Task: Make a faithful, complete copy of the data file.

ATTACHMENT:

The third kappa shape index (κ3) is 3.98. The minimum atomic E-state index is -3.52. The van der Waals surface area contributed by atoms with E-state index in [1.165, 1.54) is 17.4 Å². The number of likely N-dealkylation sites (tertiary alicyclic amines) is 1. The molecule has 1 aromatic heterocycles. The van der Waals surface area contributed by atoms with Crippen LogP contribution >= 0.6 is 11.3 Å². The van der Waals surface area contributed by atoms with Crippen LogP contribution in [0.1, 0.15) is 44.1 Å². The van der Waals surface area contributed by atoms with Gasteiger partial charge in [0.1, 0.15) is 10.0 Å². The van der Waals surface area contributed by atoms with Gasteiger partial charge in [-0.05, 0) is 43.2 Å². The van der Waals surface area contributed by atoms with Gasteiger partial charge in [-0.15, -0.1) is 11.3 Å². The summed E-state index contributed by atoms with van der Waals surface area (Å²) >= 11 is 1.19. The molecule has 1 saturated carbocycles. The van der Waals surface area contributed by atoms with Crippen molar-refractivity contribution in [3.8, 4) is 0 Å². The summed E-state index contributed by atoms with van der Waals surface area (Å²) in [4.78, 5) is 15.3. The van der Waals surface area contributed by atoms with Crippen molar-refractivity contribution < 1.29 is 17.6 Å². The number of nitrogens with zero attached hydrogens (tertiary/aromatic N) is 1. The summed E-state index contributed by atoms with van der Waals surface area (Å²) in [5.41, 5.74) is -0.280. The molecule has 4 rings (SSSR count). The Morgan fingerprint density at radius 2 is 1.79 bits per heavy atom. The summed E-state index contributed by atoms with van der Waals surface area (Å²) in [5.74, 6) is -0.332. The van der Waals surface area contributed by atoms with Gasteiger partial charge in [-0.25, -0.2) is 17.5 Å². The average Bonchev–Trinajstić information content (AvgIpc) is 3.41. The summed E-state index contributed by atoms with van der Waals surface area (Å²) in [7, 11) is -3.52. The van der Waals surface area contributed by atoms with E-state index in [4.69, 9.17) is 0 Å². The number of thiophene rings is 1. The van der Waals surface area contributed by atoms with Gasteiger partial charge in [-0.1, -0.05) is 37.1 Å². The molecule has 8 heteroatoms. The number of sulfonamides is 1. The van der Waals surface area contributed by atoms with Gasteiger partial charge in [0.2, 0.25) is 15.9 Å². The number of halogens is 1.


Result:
The third kappa shape index (κ3) is 3.98. The minimum atomic E-state index is -3.52. The van der Waals surface area contributed by atoms with E-state index in [1.165, 1.54) is 17.4 Å². The number of likely N-dealkylation sites (tertiary alicyclic amines) is 1. The molecule has 1 aromatic heterocycles. The van der Waals surface area contributed by atoms with Crippen LogP contribution >= 0.6 is 11.3 Å². The van der Waals surface area contributed by atoms with Crippen LogP contribution in [0.1, 0.15) is 44.1 Å². The van der Waals surface area contributed by atoms with Gasteiger partial charge in [0.1, 0.15) is 10.0 Å². The van der Waals surface area contributed by atoms with Gasteiger partial charge in [-0.05, 0) is 43.2 Å². The van der Waals surface area contributed by atoms with Gasteiger partial charge in [-0.15, -0.1) is 11.3 Å². The summed E-state index contributed by atoms with van der Waals surface area (Å²) >= 11 is 1.19. The molecule has 1 saturated carbocycles. The van der Waals surface area contributed by atoms with Crippen molar-refractivity contribution in [3.8, 4) is 0 Å². The summed E-state index contributed by atoms with van der Waals surface area (Å²) in [4.78, 5) is 15.3. The van der Waals surface area contributed by atoms with Crippen molar-refractivity contribution < 1.29 is 17.6 Å². The number of nitrogens with zero attached hydrogens (tertiary/aromatic N) is 1. The summed E-state index contributed by atoms with van der Waals surface area (Å²) in [5.41, 5.74) is -0.280. The molecule has 4 rings (SSSR count). The Morgan fingerprint density at radius 2 is 1.79 bits per heavy atom. The summed E-state index contributed by atoms with van der Waals surface area (Å²) in [5.74, 6) is -0.332. The van der Waals surface area contributed by atoms with Gasteiger partial charge in [-0.25, -0.2) is 17.5 Å². The average Bonchev–Trinajstić information content (AvgIpc) is 3.41. The summed E-state index contributed by atoms with van der Waals surface area (Å²) in [7, 11) is -3.52. The van der Waals surface area contributed by atoms with E-state index in [4.69, 9.17) is 0 Å². The number of thiophene rings is 1. The van der Waals surface area contributed by atoms with Gasteiger partial charge in [-0.1, -0.05) is 37.1 Å². The molecule has 8 heteroatoms. The number of sulfonamides is 1. The van der Waals surface area contributed by atoms with Gasteiger partial charge in [0.2, 0.25) is 15.9 Å². The number of halogens is 1.